I have to throw another thank-you, to Tom Patterson (Chesapeake, Wheeling & Erie) for supplying me from his stash, with the goodies I needed minute quantities of for this one lone decoder install - including Tesa tape and microscopic shrink-wrap.  




I think the lady in the blue '51 Chevy has had quite enough 
of RS1s parading back and forth across Della St..



Number 524 is another Atlas yellow-box RS1 that I bought in the early 90's, probably already used, like the rest of the fleet.  It joins three others on the layout, sisters 528, 530, and 533, which are sound engines.  All of them wear the SNR standard delivery scheme, in Polly-S "C&O Enchantment Blue" and Reefer Orange.

Amazingly, despite their differences in decoders and service histories, I was able to get the two consisted engines to play together nicely just by duplicating 533's speed table and motor settings onto 524, with only a cup of coffee's worth of tweaking.

The original three have been running continuously for nigh on 30 years without a problem, which is why I stick with the old Atlas Roco's (clang!).  However, the engine that became #524 has been sitting in the box for almost that long, and still, upon its re-emergence into the light, from the first volt is has been smooth as silk.  You can bet there are several more of these babies still on the shelf, in reserve!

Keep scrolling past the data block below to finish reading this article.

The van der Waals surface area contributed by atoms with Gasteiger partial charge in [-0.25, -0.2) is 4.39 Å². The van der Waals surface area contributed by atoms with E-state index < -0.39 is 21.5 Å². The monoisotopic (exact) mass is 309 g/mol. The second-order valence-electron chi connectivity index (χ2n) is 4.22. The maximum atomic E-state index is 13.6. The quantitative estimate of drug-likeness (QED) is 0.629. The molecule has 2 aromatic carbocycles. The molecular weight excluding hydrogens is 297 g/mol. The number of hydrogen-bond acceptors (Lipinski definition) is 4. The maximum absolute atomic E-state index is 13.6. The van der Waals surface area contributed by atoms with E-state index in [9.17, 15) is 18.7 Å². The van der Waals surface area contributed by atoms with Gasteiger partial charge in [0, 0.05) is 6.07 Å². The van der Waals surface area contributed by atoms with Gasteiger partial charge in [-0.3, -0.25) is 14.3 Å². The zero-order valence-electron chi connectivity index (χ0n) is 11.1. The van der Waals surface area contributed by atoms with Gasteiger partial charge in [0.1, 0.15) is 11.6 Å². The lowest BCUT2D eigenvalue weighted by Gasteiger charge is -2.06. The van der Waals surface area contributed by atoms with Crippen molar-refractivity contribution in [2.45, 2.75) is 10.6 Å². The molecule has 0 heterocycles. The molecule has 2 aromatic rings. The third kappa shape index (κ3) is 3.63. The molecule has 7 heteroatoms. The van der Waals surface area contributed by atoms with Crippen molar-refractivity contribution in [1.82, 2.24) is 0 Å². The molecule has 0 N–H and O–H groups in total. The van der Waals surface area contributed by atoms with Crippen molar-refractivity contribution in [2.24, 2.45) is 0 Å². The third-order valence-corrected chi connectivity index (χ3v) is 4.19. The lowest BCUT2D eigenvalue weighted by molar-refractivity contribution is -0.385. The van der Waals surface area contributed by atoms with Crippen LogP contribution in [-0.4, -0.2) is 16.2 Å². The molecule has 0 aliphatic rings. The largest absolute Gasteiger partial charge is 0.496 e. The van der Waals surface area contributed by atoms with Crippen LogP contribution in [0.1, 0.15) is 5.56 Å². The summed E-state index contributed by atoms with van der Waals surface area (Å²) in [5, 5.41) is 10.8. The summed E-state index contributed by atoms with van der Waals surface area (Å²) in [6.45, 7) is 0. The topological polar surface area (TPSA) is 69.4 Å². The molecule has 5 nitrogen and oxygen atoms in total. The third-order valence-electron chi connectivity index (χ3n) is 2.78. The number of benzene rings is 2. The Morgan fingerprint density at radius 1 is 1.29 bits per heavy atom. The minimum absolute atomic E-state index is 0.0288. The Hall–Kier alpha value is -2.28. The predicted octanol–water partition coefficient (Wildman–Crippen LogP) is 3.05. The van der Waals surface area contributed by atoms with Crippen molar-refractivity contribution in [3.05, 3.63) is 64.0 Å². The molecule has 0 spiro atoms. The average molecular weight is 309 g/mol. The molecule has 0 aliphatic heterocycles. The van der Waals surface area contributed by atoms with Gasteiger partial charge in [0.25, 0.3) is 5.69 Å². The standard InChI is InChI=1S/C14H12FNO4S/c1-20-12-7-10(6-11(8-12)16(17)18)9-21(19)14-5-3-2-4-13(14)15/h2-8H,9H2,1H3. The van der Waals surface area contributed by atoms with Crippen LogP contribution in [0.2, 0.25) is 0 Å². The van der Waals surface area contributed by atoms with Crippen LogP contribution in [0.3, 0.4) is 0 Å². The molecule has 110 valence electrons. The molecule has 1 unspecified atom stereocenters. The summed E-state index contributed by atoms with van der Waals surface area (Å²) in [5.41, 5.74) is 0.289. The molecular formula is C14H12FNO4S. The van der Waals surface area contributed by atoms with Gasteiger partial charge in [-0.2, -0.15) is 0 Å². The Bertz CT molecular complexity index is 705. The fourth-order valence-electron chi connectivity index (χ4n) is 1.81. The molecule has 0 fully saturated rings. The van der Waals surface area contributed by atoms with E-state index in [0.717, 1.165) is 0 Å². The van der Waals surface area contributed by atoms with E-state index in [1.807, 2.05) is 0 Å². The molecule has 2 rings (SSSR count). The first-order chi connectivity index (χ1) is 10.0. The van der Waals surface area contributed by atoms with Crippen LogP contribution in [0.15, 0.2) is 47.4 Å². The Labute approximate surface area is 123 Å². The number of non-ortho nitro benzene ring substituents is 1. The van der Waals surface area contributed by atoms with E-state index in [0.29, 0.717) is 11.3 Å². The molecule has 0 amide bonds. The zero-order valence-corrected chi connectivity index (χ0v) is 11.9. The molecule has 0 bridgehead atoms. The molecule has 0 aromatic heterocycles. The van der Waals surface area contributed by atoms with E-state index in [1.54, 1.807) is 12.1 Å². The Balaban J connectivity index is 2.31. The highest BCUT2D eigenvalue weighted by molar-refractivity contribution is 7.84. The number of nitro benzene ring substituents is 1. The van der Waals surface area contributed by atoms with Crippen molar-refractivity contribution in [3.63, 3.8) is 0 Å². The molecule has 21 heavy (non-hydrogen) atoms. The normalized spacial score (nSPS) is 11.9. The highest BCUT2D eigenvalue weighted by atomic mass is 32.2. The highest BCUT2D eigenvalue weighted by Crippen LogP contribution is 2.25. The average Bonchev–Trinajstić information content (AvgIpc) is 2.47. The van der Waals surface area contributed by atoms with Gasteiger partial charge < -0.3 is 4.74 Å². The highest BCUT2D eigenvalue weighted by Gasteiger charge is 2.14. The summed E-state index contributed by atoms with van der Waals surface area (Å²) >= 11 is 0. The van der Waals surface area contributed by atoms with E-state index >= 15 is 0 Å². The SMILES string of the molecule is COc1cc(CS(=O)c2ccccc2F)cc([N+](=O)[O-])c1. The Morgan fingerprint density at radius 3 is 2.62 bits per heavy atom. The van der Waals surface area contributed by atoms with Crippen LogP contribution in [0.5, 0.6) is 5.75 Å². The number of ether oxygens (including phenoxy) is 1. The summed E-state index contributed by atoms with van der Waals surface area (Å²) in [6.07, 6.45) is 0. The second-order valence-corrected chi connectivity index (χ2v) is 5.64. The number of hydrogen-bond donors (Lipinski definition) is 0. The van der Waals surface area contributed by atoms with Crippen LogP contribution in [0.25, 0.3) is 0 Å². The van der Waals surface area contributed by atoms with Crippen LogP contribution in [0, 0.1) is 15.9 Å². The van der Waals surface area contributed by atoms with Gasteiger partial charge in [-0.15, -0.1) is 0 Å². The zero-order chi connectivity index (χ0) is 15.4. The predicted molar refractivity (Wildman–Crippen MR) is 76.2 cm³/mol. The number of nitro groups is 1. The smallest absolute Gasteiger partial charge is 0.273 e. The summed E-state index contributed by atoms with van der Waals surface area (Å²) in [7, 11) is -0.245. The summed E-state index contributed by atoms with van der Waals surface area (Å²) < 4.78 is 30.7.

Wednesday, March 17, 2021

Coal Is Shiny




Cars full of "black diamonds" wait to be picked up from the Rollwage Bros. truck dump in Three Rocks, W.Va..



"In the beginning,
The coal was without form, and void,
And darkness was upon the face of the fleet."

A while back, after the SNR had been in operation for 15 years or so, I began to notice that the coal loads had accumulated a fair bit of dust, and were more gray than black.  

I use mostly resin loads, with some plastic ones covered with coal or more often, cinders.  All of them are removable, so empties can be loaded at the mines, and unloaded in staging or at the consumer.  So I scrubbed all of them down with Dawn and a toothbrush, and then painted them all (except the real coal ones) with Home Depot's finest one-buck flat black.

The difference was very noticeable.  All the coal was black again, and consistent - and I was deeply proud of my ingenuity and dedication.  A man of action - oh yes, that's me.

At a subsequent operating session, I was describing this to my friend Jim Rollwage (UP/Denver Pacific), who observed that I should try using gloss black, since coal is, for the most part, shiny.